Dispute resolution, This week the challenge was a particularly tricky one. Not only as I had to reduce the height of a Holly tree but due to the location of the tree itself. I was called in by the owner of the tree to prune it down so her neighbours view was less obstructed to the river below. Whilst the client and the garden neighbours on the other two sides wanted to maintain as much privacy as possible, and my client also wanted to keep the Holly making a statement at the end of her garden. So privacy, views, and a statement shrub!!! Sure I can do that with one tree! After negotiating to find some common ground the prickly leaves didn’t seem that spikey.
It is always hard to mediate between neighbours when one party sees a beloved tree and another just sees a lack of sunlight and a lot of leaf sweeping. It is important to ensure that you have done your research before you plant any trees or large shrub and you know what size it will become to avoid problems down the line. As we are increasingly building houses closer together with reduced outside spaces planting appropriately will be crucial. There is a wealth of information on website such as the RHS and nursery sites like Crocus so do you research before you buy and reduce the stress in the long run.
We have had lots of weather thrown at us in the last week from sheets of sideways rain, very strong winds and snow which settled very quickly and disappeared with the same vigour. in the gaps in between the storm systems it was wonderful to look outside and see the resilience of the flowers which have had everything but the kitchen sink thrown at them still standing tall and looking beautiful.
If you have done any planting of bare root or rootballed plants this winter make sure you go and have a check they may well need heeling back in with all the wind.
Amaryllis, Hippeastrum, I had never tried to grow one before but a garden centre trip last November found me in a weak moment and I thought I would give it a try. Full of hope it would be in flower for Christmas I planted it with some forced Hyacinths as a centrepiece for the festive period. Well as I have mentioned here before , nothing was in flower for Christmas. The Hyacinths flowered nicely for my partners birthday in early feb and the Amaryllis had two lovely fat buds on it, one of which has opened this week,whilst I am away from home and not able to appreciate it! Hopefully I will get to enjoy the other flower on my return. I have been researching how I should care for the bulb once it has finished and what I need to do differently next year to try and achieve my table centerpiece for Christmas Day.
Once the flowers have finished I will remove them but leave the stem to die back before removing that too. I will continue to water and feed the bulb for the next 6 months and then water less and wait for the leaves to die down before removing them back to a couple of inches from the bulb. At this point it should look the same as when I bought it. I will then place it in the fridge for 6 weeks and hopefully take it out the end of October or the first few days of November and replant. Fingers crossed with the dates added to my diary we may have more luck this time around.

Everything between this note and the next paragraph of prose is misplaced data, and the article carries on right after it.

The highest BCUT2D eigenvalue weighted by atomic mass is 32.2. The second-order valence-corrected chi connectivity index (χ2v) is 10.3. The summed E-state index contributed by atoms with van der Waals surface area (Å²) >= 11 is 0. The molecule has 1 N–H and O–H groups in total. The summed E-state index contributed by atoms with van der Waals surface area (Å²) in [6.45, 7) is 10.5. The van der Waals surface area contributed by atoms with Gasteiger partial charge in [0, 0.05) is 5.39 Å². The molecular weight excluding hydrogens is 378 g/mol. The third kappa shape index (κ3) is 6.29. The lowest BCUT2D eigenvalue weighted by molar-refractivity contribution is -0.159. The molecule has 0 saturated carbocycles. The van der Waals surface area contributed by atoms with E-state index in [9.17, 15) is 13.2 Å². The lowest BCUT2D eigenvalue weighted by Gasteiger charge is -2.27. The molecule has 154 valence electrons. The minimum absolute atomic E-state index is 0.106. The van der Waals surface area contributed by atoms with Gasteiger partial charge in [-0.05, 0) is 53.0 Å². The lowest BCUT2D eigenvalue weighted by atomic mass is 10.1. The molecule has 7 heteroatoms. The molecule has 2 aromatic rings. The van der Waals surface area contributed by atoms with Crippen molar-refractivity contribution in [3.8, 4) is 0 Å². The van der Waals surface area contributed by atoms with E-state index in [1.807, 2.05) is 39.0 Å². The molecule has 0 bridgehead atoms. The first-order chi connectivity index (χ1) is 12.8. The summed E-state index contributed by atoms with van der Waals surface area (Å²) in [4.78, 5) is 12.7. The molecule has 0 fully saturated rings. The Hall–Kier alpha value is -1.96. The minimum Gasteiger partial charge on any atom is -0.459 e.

This months collection of flowers. It is a bit trickier than I intended, mainly because of the rubbish photo but see how you get on. There are 9 plants in there. There was supposed to be 10, with a few flowers off a Prunus x subhirtella ‘Autumnalis’ which is one of my favourite trees as it looks so pretty between November and March. Another delicate flower that braves the weather.
I did want to have made a trip to Cambridge botanics winter garden and Anglesey Abbey to walk though their winter gardens but for the second year on the trot I have been foiled by other demands on my time. Hopefully next week there will be a little write up about Dunraven Walled Garden and some Welsh Daffs from my half term expedition instead.
Other things that have caught my attention recently include an article in Gardens Illustrated Feb 2020 issue about Jenny Barnes artistic approach to training roses. they look beautiful.Last Autumn I actually trained some roses into domes. The roses in question are in a bed by the front door. They inherited beautiful repeat flowering David Austin roses but they they are vigorous large shrub roses and a good example of wrong plant wrong place. So I took the overlong stems and trained them along some hazel poles I had made into arches. In theory all along the stem flower stems should break out this summer and not just one flower at the end of the stem. Mine are nowhere near as pretty or intricate as Jenny’s but I am hoping the principle will work. I will post pictures on here of the progress and I am inspired to tinker with my creations to make them more aesthetic.
Reading another gardeners blog, who writes from America, I have fallen in love with a type of Liatris I had not heard of, Liatris ligulistylis, which has a more open flower than the bottle brush variety, Liatris spicata, you mainly see grown in the uk. I have ordered some seed and I hope as they grow in poor dry soil, they may add something to the bank in the front garden.
Well, I will leave you to try and avoid getting blown away or flooded as we settle in for another weekend of wind and rain.. Hopefully you don’t end up with anything too exciting getting blown in to your garden from the surrounding neighbourhood. Happy Days in the garden when you can get in it. x